Mortgage rates level off but remain above 7%
The 30-year fixed-rate mortgage averaged 7.18% this week, dropping for the first time in five weeks.
- Upcoming economic data and the September meeting of the Federal Reserve should provide clarity on where rates go next.
- If inflation continues to cool, rates are expected to trend downward.
- Mortgage applications ticked up this week, but the increase may be short-lived.
After a five-week surge, mortgage rates finally dipped this week, but whether they continue to fall will depend on several economic factors.
The 30-year fixed-rate mortgage averaged 7.18% this week, according to the latest survey from Freddie Mac. That's down from 7.23% a week ago but still represents a more than two-decade high. The 15-year fixed-rate was unchanged at 6.55%.
The latest figures from Mortgage News Daily may offer a ray of hope for would-be buyers: The 30-year fixed-rate was averaging 7.07% on Aug. 31, down significantly from 7.49% just a few days ago, suggesting that rates could ease further. Matthew Graham, chief operating officer at Mortgage News Daily, noted that the August jobs report on Friday could influence mortgage rates going forward.
"Weaker economic data leads to lower rates, all other things being equal," Graham noted in an online analysis.
The August jobs report, which was released on Sept. 1, showed 187,000 jobs were added for the month. That beat many analysts' expectations but was tempered by a downward revision of the July numbers.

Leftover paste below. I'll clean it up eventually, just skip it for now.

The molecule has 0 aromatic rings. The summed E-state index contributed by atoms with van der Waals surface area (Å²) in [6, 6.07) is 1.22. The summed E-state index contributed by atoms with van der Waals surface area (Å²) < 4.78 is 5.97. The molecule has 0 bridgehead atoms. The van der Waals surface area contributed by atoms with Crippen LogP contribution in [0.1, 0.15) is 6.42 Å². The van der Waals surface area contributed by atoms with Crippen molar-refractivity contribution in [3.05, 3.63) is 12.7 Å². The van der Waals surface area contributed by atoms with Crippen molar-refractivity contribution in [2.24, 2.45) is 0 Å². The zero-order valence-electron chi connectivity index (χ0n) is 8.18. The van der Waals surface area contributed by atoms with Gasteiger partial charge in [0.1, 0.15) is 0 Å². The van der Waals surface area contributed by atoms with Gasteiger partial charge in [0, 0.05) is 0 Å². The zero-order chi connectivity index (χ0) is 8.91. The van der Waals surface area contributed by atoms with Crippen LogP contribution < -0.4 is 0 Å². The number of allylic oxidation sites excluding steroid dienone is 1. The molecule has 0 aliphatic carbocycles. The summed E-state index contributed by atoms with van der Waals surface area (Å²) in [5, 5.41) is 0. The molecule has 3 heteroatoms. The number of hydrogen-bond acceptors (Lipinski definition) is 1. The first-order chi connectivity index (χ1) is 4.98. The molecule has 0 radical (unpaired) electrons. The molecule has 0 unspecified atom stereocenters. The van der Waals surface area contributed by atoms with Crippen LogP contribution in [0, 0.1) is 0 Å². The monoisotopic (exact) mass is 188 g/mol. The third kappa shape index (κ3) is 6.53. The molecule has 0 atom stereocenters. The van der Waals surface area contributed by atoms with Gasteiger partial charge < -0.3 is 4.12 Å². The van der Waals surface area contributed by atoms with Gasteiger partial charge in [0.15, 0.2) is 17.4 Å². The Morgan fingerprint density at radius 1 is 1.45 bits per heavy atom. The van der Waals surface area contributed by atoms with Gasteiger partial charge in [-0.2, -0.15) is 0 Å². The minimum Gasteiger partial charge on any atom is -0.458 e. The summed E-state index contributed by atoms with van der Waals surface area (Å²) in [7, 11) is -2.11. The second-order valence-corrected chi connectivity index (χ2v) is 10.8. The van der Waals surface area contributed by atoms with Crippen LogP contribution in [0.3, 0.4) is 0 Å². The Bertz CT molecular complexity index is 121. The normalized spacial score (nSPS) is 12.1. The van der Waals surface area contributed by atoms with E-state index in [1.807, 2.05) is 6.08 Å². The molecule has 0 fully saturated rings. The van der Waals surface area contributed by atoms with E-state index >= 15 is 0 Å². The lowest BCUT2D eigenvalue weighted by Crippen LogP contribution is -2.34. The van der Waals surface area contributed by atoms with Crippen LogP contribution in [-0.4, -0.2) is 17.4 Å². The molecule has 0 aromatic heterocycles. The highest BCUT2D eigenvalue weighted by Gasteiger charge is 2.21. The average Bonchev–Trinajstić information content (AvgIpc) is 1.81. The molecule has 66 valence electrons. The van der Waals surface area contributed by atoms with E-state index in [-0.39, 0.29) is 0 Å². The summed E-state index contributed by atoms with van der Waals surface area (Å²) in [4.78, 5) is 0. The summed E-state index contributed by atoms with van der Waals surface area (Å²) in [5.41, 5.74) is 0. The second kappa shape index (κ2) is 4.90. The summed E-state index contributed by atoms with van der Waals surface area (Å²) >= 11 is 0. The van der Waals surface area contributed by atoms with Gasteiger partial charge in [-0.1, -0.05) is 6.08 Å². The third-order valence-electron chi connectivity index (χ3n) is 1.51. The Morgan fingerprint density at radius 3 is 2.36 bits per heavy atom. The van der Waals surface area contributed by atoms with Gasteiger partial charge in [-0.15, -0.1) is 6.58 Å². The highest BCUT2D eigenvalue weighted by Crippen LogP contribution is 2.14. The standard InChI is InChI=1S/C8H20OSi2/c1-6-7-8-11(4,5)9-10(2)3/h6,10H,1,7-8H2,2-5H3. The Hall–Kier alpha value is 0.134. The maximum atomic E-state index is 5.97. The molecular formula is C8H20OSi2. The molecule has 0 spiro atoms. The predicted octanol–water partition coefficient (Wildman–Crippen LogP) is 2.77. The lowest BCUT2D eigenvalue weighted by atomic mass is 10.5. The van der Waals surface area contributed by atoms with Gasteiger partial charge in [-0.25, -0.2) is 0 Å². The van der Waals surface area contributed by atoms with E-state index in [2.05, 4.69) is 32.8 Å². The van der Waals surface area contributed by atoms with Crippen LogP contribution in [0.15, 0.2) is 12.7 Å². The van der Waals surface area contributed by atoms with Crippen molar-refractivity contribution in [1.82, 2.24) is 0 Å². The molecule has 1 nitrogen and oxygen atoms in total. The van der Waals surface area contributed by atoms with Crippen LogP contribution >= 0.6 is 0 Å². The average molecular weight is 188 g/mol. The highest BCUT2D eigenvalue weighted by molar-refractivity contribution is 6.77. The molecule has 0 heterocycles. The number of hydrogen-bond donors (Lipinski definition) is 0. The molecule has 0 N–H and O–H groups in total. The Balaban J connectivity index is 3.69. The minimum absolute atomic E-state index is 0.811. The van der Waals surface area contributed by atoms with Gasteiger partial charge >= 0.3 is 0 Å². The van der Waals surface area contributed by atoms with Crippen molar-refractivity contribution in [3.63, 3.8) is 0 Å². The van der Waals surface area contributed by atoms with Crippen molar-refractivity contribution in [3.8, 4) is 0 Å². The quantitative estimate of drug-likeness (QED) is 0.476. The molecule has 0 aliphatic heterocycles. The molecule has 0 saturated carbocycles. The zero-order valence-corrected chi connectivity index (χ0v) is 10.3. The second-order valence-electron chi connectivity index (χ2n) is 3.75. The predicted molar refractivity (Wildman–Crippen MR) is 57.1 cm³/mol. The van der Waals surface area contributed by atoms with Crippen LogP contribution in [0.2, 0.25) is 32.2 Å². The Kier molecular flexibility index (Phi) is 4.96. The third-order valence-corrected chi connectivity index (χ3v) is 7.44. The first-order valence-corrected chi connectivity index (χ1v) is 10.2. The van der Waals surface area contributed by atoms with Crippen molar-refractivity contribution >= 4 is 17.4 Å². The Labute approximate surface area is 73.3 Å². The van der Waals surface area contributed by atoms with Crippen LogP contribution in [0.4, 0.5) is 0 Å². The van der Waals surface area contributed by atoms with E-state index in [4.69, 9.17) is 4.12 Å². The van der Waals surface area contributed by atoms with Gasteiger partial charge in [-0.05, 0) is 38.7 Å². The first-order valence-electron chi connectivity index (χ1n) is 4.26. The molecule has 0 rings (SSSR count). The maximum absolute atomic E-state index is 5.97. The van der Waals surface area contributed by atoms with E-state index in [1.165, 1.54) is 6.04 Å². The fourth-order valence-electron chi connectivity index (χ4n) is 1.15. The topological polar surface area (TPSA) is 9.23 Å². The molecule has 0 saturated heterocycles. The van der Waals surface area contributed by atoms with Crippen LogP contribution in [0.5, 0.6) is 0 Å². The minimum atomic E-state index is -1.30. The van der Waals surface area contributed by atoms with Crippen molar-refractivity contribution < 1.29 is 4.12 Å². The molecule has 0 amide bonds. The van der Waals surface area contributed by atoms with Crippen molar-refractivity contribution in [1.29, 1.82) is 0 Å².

Still, the trajectory for mortgage rates is far from certain, said Sam Khater, Freddie Mac's chief economist.
"Recent volatility makes it difficult to forecast where rates will go next, but we should have a better gauge in September as the Federal Reserve determines their next steps regarding interest rate hikes," Khater said.
Will homebuyers adjust to rates above 7%? When mortgage rates topped 7% last fall for the first time in decades, buyers held off and inventory began to build, said Bright MLS Chief Economist Lisa Sturtevant. That inventory vanished in the spring when rates were down slightly.
"This time could be different. Rates above 7% are coupled with home prices that are at near record highs," Sturtevant said. "The desire for homeownership is still strong, but there are going to be more and more prospective buyers for whom the numbers simply don't pencil out anymore at 7%+ rates."
Despite elevated rates, mortgage applications ticked up 2.3% this week, according to the Mortgage Bankers Association. Applications are still down 27% from a year ago.
It was the first increase in five weeks, but Sturtevant doesn't expect the trend to continue heading into fall, predicting that applications will "decline significantly in the weeks ahead."